Media artist Jon McCormack uses computer algorithms to imagine the future of native Australian species. As he prepares two new works — Codeform and Fifty Sisters — for the Ars Electronica Festival in Linz, Austria, he talks about digital evolution and virtual ecosystems.
Tell me about your work.
I use evolutionary algorithms to create artificial life forms that would be almost impossible to design directly. I employ a process similar to selective breeding that evolves aesthetic and behavioural traits. The computer is able to find nuances and complexity that I could never imagine. It is a creative partner, a way to make the unimaginable tangible. I've been told that visiting my installations feels like taking a walk in a strange forest.
What influence has existing Australian wildlife had on what you do?
Growing up there, I was exposed to flora and fauna that left an indelible mark on my view of nature. On one school trip to the bush, we spent several days looking at everything we could find in a square metre of wild forest. It was amazing to see the variety of organisms in such a tiny space. Students just a hundred metres apart found entirely different species.
Jon McCormack's Morphogenesis Series explores a computerized evolution of native Australian plants.
How do your algorithms imagine the future of native species?
I've been inspired by Hungarian biologist Aristid Lindenmayer, who in the 1960s devised a formal mathematical system to model the growth of plants and simple multicellular organisms. A book he co-authored, The Algorithmic Beauty of Plants [Springer, 1990], showed how simple replacement rules could give rise to complex forms. I used this idea as a basis to make early animations of imaginary plants. In 2006, I produced work for a large digital billboard on a freeway in Queensland. I made a series of still pictures of imaginary hybrids of plants that were once native to the region, but had been removed to make way for the road. At first people thought I was an incredible painter. They were disappointed to discover that these strange combinations were 'grown' in a computer. But I couldn't have imagined those plants on my own.
Can your imaginary organisms interact?
Codeform presents a virtual, interactive ecosystem. Your museum ticket will be scanned, and its bar code will produce the genetic material for a digital creature. In a warehouse-sized room with eight high-definition stereoscopic projectors, you will see your creature moving and breeding with others. The piece plays with the idea of DNA as a code for life that you are given and cannot change. I hope the scale and strangeness of the surroundings will expand peoples' imagination about real and artificial life.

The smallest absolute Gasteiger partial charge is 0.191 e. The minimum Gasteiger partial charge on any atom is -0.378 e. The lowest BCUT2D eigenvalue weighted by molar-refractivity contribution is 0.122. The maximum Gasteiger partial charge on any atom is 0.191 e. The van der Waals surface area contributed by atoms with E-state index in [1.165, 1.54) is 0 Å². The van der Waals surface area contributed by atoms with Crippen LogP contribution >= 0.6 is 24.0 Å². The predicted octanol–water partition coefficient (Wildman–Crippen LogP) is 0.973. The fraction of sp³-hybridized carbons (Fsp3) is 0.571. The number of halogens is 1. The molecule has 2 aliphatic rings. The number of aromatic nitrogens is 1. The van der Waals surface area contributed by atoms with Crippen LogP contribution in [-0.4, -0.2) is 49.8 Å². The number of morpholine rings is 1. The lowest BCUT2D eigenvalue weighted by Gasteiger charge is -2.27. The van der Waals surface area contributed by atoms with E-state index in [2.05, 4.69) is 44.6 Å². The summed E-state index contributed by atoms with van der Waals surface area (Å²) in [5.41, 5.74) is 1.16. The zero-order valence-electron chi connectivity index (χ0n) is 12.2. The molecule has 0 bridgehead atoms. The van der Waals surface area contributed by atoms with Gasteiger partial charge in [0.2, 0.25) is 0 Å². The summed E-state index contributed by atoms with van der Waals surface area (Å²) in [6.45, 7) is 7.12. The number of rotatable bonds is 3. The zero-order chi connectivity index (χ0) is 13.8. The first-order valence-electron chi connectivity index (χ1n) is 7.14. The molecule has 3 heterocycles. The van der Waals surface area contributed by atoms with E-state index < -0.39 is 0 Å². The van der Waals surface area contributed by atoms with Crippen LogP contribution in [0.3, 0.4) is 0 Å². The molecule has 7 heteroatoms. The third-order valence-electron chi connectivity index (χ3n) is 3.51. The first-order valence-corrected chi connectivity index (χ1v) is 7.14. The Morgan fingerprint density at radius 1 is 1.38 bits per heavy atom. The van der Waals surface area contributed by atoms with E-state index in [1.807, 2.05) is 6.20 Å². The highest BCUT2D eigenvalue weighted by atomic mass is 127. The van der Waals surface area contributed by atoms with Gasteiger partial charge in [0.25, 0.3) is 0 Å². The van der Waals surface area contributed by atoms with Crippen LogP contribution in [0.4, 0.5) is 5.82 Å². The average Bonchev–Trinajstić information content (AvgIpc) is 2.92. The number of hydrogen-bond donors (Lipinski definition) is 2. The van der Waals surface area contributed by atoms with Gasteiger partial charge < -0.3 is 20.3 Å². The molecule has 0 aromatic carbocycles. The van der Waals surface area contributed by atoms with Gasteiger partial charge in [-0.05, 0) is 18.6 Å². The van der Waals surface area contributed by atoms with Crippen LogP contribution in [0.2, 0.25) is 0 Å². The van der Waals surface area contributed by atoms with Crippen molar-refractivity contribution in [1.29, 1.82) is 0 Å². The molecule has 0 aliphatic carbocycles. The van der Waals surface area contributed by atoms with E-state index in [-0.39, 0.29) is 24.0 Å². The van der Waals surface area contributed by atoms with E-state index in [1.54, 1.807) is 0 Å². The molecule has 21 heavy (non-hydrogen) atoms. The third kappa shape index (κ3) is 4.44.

What inspired your Fifty Sisters project?
I've used oil company logos as the basis for a set of 50 exotic-looking artificial plants depicted on large digital prints. The BP logo is floral, a clean veneer hiding something deep. There's no denying the benefits of oil. Cheap and abundant energy is one reason we live in relative safety and comfort. But we need to appreciate that our reliance on fossil fuels has many costs. Oil was once phytoplankton and other prehistoric flora, and has taken hundreds of millions of years to produce. Ironically, the burning of fossil fuels is returning our climate to conditions similar to those that were prevalent when these plants evolved.
How are computers changing the way we think about art?
Computers still leave most of the real creativity to the programmer. We're on the cusp of a very different relationship, however, where the computer won't be a passive tool but will contribute to the creative process. Current devices have yet to take advantage of that potential. A digital camera uses sophisticated algorithms to optimize the shot, sometimes even waiting for the subject to smile before opening the shutter. This puts the user in a very passive role. The mass reduction of creativity to the lowest common denominator is dangerous. Machines should allow for accidents and serendipity, contributing their intelligence without telling us what to do.
Could a computer be creative on its own?
When Charles Babbage built his Analytical Engine, a precursor to the computer, his muse and collaborator Ada Lovelace wrote that it “can do whatever we know how to order it to perform” but “has no pretensions whatever to originate anything”. That criticism has endured. But we now have machines that have beaten the world's best chess players and proved theorems that humans couldn't. We haven't built creative machines yet; I suspect we will eventually. A program written by composer David Cope has generated symphonies that sound like Mozart and Rachmaninoff to informed listeners. Visual artist Harold Cohen has spent decades developing a software 'artist' that generates figurative drawings. There is debate about how creative these programs really are, but I think they challenge the assumed superiority of human creativity. As computers continue to develop, our understanding of creativity will change.